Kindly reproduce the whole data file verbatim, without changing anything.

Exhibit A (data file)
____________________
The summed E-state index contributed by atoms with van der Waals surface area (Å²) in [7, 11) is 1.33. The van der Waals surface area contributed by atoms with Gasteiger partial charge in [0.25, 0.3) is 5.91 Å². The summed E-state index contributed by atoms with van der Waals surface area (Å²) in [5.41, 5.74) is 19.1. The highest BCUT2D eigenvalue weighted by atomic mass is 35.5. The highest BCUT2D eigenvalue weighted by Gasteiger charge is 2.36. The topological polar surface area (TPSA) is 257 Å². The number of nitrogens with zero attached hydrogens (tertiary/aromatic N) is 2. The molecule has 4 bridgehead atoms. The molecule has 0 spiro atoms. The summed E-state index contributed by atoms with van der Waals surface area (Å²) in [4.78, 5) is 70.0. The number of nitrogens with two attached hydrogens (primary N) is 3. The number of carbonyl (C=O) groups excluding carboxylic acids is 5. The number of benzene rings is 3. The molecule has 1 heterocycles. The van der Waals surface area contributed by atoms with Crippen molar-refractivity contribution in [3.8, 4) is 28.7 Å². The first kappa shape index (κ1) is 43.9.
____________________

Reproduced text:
The summed E-state index contributed by atoms with van der Waals surface area (Å²) in [7, 11) is 1.33. The van der Waals surface area contributed by atoms with Gasteiger partial charge in [0.25, 0.3) is 5.91 Å². The summed E-state index contributed by atoms with van der Waals surface area (Å²) in [5.41, 5.74) is 19.1. The highest BCUT2D eigenvalue weighted by atomic mass is 35.5. The highest BCUT2D eigenvalue weighted by Gasteiger charge is 2.36. The topological polar surface area (TPSA) is 257 Å². The number of nitrogens with zero attached hydrogens (tertiary/aromatic N) is 2. The molecule has 4 bridgehead atoms. The molecule has 0 spiro atoms. The summed E-state index contributed by atoms with van der Waals surface area (Å²) in [4.78, 5) is 70.0. The number of nitrogens with two attached hydrogens (primary N) is 3. The number of carbonyl (C=O) groups excluding carboxylic acids is 5. The number of benzene rings is 3. The molecule has 1 heterocycles. The van der Waals surface area contributed by atoms with Crippen molar-refractivity contribution in [3.8, 4) is 28.7 Å². The first kappa shape index (κ1) is 43.9.